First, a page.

This year, juniors and seniors at Holderness will get enhanced college counseling. Can you tell me about that?
For years, Bruce Barton [Director of College Counseling, currently on his Henderson Brewer van Otterloo Chair Year] has been wanting and needing some more time with seniors - especially as deadlines approach - to have that one-on-one application support time. So this year, with some more flexibility with Saturday mornings [traditional Saturday classes are being replaced with a curriculum to promote socio-emotional learning], we’re really excited to be able to work with seniors for a handful of Saturday mornings through the fall. I think it will be invaluable to have that dedicated time and space to work on their college applications that’s not Monday through Friday, and doesn’t conflict with an athletic commitment. I’m hoping we’ll be able to work in small groups and one-on-one settings and cover a variety of topics - from art supplements to athletic recruiting to financial aid to essays. 
Given the pandemic and concerns around social distancing, many colleges and universities are no longer requiring students to take the SAT or ACT. How important are standardized test scores in today’s admissions process?
The number one most important part of a student’s application - not just today - is a student’s academic performance over their 3.5 years of high school, as shown on their transcript(s). This is because the transcript is the number one indicator of a student’s potential to succeed in a college academic environment; 4 hours on a Saturday morning can only tell you so much.. So, admission officers look closely at such things as the rigor of their high school course load, their grades, any grade trends – like an upward grade trend - and other pieces of a student’s academic story that can be gleaned from a transcript. Testing was a very small part of that academic review (perhaps less than 25%, depending on the college). And oftentimes test scores just validate or back up the story that’s already being told on the transcript. What’s more, research shows that standardized testing holds little to no predictive value on a student’s future college GPA and is more of an indicator of a test-taker’s background and access to resources rather than their potential to succeed in the college environment. This is not new information for admission officers, so they always take testing with a grain of salt, even when testing is or was a required application material.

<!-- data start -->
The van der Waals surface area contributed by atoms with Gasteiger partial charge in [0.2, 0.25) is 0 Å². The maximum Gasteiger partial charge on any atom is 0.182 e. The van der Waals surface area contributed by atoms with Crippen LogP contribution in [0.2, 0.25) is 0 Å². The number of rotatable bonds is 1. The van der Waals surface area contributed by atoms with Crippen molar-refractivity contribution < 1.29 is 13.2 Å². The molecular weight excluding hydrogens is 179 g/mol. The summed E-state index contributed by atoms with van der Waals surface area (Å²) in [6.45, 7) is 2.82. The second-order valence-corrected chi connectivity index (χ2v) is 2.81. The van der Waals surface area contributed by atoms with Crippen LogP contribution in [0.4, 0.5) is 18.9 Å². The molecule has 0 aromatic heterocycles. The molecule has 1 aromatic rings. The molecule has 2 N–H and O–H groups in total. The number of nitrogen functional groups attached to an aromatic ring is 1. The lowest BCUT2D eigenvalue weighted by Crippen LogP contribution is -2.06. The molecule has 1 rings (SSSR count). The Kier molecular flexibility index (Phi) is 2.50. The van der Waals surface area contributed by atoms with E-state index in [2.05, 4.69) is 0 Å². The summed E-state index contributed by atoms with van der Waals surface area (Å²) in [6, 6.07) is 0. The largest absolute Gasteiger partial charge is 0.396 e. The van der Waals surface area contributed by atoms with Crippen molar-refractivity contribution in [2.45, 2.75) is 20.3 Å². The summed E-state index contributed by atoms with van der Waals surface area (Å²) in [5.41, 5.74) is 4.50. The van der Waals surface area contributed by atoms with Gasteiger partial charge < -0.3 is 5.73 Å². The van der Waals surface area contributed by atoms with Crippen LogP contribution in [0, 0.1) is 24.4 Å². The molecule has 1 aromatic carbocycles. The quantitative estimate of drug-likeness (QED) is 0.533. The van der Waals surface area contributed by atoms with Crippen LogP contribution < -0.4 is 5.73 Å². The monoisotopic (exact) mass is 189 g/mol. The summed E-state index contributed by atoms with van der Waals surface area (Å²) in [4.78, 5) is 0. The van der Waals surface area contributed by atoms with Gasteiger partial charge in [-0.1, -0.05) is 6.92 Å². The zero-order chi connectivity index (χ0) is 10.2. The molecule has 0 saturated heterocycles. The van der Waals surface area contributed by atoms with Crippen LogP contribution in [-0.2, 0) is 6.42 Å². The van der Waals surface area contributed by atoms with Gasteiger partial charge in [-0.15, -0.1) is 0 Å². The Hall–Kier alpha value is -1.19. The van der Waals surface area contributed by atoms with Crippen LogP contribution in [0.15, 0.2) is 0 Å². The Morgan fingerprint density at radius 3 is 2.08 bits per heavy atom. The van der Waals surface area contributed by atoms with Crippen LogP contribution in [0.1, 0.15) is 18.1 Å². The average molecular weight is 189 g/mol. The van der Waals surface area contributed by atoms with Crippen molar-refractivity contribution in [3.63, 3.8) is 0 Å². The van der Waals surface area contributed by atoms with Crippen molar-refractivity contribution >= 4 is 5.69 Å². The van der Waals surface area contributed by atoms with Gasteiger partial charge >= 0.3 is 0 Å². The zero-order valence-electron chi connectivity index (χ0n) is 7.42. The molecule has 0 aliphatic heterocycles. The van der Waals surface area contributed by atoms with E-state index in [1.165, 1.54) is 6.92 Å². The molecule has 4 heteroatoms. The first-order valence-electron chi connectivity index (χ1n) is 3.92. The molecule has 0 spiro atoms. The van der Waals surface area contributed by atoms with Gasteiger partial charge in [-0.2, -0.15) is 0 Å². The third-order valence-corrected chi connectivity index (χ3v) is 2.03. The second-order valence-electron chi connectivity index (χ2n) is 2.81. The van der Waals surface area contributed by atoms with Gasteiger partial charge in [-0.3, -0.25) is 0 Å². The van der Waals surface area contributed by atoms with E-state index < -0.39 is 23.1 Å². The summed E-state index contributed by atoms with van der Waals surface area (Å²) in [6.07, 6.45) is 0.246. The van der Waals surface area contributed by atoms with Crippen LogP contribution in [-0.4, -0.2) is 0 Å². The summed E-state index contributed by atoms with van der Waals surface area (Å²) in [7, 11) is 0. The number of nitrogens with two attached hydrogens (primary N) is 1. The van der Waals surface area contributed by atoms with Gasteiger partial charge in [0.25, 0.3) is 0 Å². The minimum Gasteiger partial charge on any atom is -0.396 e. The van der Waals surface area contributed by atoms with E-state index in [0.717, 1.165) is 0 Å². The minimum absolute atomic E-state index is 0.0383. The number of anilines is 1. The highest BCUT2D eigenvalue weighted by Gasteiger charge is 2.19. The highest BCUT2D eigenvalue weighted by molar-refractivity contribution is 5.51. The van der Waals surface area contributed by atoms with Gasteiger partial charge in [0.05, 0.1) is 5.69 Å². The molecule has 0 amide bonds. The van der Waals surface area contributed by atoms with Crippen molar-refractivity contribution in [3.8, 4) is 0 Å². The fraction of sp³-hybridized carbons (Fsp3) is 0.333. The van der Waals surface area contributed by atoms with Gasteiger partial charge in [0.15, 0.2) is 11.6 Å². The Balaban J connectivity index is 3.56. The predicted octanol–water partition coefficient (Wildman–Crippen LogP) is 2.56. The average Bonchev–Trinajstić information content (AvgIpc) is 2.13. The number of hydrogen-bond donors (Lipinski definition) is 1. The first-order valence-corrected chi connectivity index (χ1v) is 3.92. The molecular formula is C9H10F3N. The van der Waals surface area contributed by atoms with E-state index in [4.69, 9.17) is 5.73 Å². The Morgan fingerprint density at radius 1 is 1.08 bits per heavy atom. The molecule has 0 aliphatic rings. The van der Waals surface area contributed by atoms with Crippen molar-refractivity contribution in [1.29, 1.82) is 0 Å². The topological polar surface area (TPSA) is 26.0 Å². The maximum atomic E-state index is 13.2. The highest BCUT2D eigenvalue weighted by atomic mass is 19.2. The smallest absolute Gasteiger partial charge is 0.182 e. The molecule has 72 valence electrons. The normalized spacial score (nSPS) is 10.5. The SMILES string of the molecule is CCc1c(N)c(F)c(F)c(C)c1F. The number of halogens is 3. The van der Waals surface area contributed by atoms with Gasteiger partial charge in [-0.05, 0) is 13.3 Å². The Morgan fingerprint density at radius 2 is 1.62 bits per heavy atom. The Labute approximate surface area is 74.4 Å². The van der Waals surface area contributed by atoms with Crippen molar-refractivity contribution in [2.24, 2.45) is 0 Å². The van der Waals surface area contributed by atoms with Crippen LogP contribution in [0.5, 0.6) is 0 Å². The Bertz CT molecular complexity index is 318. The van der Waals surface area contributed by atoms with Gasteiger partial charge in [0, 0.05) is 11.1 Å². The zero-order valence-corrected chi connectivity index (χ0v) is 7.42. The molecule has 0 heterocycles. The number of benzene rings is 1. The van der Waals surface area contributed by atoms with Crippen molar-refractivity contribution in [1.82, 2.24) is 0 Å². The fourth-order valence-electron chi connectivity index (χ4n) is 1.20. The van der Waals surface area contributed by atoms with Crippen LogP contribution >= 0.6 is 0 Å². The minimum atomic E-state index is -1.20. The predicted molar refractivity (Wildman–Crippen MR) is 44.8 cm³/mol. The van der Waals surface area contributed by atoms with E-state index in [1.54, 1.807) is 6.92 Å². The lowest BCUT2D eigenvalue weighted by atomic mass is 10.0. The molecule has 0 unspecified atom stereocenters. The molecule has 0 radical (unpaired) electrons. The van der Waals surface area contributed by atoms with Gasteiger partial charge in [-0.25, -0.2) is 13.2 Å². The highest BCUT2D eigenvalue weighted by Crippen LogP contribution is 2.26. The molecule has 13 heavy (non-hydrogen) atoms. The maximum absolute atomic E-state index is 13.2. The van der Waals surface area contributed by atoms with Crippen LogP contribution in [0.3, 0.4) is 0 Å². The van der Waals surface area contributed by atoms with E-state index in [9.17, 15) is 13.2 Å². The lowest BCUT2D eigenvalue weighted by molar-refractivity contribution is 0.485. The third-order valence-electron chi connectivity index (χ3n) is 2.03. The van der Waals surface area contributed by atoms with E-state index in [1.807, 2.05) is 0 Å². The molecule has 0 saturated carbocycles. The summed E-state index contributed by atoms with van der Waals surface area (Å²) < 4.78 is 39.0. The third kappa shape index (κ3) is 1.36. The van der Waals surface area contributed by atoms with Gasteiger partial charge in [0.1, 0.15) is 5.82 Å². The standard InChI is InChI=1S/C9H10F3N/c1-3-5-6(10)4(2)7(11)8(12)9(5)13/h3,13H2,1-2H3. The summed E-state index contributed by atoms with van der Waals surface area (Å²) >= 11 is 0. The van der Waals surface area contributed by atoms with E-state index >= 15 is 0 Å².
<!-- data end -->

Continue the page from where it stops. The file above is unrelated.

In your new role at Holderness, you’re filling in for Director of College Counseling Bruce Barton, who’s taking a Henderson Brewer van Otterloo Chair Year during the 2020-21 school year. What brought you to Holderness?
When I was at Colorado College, I was the New Hampshire territory rep, so I was that college admission officer who would visit campus in the fall to meet with students and do interviews. I was also the one who would read the applications of Holderness students who were applying to Colorado College. So, I always knew about the school, really enjoyed collaborating with Bruce, and was just always really impressed by the students I met or whose applications I reviewed. When I visited campus, I would usually interview about six students over the course of a few hours, and every conversation I had was always just really different and interesting. Most of all, I was really impressed with the students’ character, across the board. That was always the big thing that came through about Holderness students – they were just really good people who cared about service to their community and were really hard workers. Those values alone can be so additive to a college community. So, when this opportunity arose to be here for Bruce’s sabbatical year, it was an easy ‘yes’ for me given my knowledge of Holderness and how much I respected this school and identified with the Holderness core values.